“It was terrific that we could host the show at the same time that we had three mentions in the same year,” said Ryan Van Huijstee, the acquisitions editor at the Concordia University Press. Van Huijstee has dreamt of hosting the show for more than a decade now. Having worked in scholarly publishing for 17 years, he really wanted to show off the great work that the industry does. As a traveling show, the AUPresses design show makes stops at various member institutions all around the world, this year Concordia was lucky enough to host.

As a relatively new press, launched in 2016, it meant a lot to Van Huijstee that the Concordia University Press had three mentions in this year’s best book jackets and covers out of 83 of the almost 14,600 published works annually. 

With the new press “still trying to find [their] place within the larger industry,” Van Huijstee explained what they will focus on going forward: playing to the strengths of the institution it resides in, with a strong commitment to visual arts and social sciences.“I think that was very clear from the beginning when it was founded by Jeffery Little and our colleague Meredith Carruthers. They were very keen to ensure that the press had a distinct visual style” said Van Huijstee. 

One book from the press that ties in both elements of the press’ ethos is Canada’s Place Names & How to Change Them by Lauren Beck. Beck’s book won the best cover design award with Sébastian Aubin and his studio, OTAMI-ᐅᑕᒥ’s, interpretation of two 17th century maps that are referenced in the book.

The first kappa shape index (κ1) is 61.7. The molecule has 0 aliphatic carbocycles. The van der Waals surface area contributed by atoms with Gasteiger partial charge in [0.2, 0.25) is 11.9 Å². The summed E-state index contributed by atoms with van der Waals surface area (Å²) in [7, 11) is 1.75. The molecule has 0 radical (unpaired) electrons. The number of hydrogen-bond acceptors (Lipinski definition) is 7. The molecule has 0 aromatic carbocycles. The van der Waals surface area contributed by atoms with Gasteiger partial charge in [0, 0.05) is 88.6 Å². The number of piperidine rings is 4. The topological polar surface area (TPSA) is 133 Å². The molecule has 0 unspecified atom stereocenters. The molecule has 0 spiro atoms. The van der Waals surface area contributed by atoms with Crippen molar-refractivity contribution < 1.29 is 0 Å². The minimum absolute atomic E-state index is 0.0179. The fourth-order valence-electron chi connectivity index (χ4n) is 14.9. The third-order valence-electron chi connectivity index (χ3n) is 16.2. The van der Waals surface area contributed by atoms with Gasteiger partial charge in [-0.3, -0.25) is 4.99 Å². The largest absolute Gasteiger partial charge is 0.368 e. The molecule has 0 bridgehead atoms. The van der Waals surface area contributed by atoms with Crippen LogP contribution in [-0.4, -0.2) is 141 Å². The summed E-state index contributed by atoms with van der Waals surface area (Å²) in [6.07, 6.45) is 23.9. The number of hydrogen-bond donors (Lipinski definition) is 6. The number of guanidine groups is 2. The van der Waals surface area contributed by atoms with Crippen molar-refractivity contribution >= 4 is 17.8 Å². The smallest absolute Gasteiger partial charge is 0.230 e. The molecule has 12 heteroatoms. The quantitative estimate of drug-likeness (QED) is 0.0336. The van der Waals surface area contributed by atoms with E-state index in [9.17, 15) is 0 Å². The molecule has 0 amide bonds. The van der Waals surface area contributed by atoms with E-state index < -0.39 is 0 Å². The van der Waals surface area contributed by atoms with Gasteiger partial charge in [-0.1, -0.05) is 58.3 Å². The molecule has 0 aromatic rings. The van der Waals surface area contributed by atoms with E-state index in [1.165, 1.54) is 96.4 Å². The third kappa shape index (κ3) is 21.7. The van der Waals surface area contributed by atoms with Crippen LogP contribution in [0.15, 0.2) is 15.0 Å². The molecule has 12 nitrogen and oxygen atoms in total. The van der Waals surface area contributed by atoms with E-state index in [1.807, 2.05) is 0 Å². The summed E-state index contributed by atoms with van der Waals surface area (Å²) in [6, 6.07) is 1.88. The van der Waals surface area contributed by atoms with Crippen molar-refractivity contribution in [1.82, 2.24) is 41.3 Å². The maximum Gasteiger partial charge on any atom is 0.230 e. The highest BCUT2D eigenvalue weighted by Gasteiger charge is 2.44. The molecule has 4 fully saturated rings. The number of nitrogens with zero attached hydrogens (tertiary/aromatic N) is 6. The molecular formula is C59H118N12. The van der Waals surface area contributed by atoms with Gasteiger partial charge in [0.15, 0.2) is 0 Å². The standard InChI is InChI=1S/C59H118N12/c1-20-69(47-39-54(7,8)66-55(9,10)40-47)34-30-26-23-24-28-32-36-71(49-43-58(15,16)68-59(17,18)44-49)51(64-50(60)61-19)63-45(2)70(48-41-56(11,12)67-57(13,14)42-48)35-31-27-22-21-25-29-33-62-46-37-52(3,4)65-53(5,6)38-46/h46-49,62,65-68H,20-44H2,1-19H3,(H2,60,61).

Original map of Wendake drawn by Jesuits in 1631, which inspired Aubin’s interpretation for Beck’s book cover. Archive from Library of Congress

In this interpretation Aubin and his team flipped the map of Wendake drawn by Jesuits in 1631, Description du pais des Hurons, originally detailed by Jean de Brébeuf and altered the colors with the purple representing wampum beads. Its simplicity and electric use of color were noted by the jurors. 

Along with the Concordia University Press’s commitment to visual arts, they also were founded on the commitment to being open access. Most other corporate or university presses are built around making as much profit as possible. However, Concordia University Press is “making an important contribution to our own history where it wouldn’t be necessarily served by a larger publisher,” according to Van Huijstee. As Concordia’s press is the second university press founded on open access following Athabasca University in Alberta, they are setting an example for others to follow.


Pretty on the inside and for all to see

Art and science come together in Illustrating Medicine

If you’ve taken classes in biology or medicine, you have undoubtedly come across hundreds of illustrations showing different parts of the human body. What probably did not cross your mind is the fact that someone drew these illustrations by hand, maybe a half-century ago. One of the illustrators could have been Dorothy Foster Chubb or Nancy Joy, who are having their work celebrated in Illustrating Medicine, an exhibit showcasing original artwork created for Grant’s An Atlas Of Anatomy, published in 1943.

The Atlas is a textbook for medical students and professionals worldwide, known for its detailed anatomy illustrations. Since 1943, it has been republished a dozen times and remains one of the most used textbooks in the field. Unlike other anatomy books including Gray’s Anatomy, which organizes the anatomy by system, Grant’s Atlas was one of the first to show the body by region. Readers looking for information about a particular area of the body, such as the skull, would be able to see all the details of the skeletal, muscular and circulatory systems in one chapter or diagram.

Illustrating Medicine showcases the beauty contained not on the outside, but the inside, literally. Photo by Natasha Taggart

The exhibit is displayed in the same order as the first editions of the atlas, starting with the upper limbs and abdomen, to the pelvis and lower limbs, ending with the vertebrae, head and cranial nerves.